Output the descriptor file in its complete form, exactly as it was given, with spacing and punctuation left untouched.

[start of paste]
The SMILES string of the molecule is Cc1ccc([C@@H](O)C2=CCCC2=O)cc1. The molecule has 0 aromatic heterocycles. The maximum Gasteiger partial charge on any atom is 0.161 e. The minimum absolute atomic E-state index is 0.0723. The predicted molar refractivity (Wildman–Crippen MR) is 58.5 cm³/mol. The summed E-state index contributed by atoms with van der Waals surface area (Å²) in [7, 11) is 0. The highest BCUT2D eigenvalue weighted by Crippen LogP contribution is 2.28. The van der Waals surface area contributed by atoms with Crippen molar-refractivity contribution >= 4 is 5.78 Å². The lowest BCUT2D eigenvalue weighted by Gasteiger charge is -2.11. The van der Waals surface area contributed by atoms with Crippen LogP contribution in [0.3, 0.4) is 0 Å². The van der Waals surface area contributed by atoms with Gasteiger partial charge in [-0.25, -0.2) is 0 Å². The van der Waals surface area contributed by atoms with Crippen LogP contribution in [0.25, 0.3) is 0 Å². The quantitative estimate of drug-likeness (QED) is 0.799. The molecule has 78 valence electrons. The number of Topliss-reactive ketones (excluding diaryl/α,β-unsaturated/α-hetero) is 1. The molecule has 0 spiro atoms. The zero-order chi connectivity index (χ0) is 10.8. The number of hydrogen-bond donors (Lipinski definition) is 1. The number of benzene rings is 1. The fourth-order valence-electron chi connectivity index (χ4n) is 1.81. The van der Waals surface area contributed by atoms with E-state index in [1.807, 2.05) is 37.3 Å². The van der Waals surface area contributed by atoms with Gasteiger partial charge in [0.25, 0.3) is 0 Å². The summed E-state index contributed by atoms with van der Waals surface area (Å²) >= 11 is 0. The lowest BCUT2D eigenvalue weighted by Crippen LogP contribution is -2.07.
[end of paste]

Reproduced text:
The SMILES string of the molecule is Cc1ccc([C@@H](O)C2=CCCC2=O)cc1. The molecule has 0 aromatic heterocycles. The maximum Gasteiger partial charge on any atom is 0.161 e. The minimum absolute atomic E-state index is 0.0723. The predicted molar refractivity (Wildman–Crippen MR) is 58.5 cm³/mol. The summed E-state index contributed by atoms with van der Waals surface area (Å²) in [7, 11) is 0. The highest BCUT2D eigenvalue weighted by Crippen LogP contribution is 2.28. The van der Waals surface area contributed by atoms with Crippen molar-refractivity contribution >= 4 is 5.78 Å². The lowest BCUT2D eigenvalue weighted by Gasteiger charge is -2.11. The van der Waals surface area contributed by atoms with Crippen LogP contribution in [0.3, 0.4) is 0 Å². The van der Waals surface area contributed by atoms with Gasteiger partial charge in [-0.25, -0.2) is 0 Å². The van der Waals surface area contributed by atoms with Crippen LogP contribution in [0.25, 0.3) is 0 Å². The quantitative estimate of drug-likeness (QED) is 0.799. The molecule has 78 valence electrons. The number of Topliss-reactive ketones (excluding diaryl/α,β-unsaturated/α-hetero) is 1. The molecule has 0 spiro atoms. The zero-order chi connectivity index (χ0) is 10.8. The number of hydrogen-bond donors (Lipinski definition) is 1. The number of benzene rings is 1. The fourth-order valence-electron chi connectivity index (χ4n) is 1.81. The van der Waals surface area contributed by atoms with E-state index in [1.807, 2.05) is 37.3 Å². The van der Waals surface area contributed by atoms with Gasteiger partial charge in [0.25, 0.3) is 0 Å². The summed E-state index contributed by atoms with van der Waals surface area (Å²) >= 11 is 0. The lowest BCUT2D eigenvalue weighted by Crippen LogP contribution is -2.07.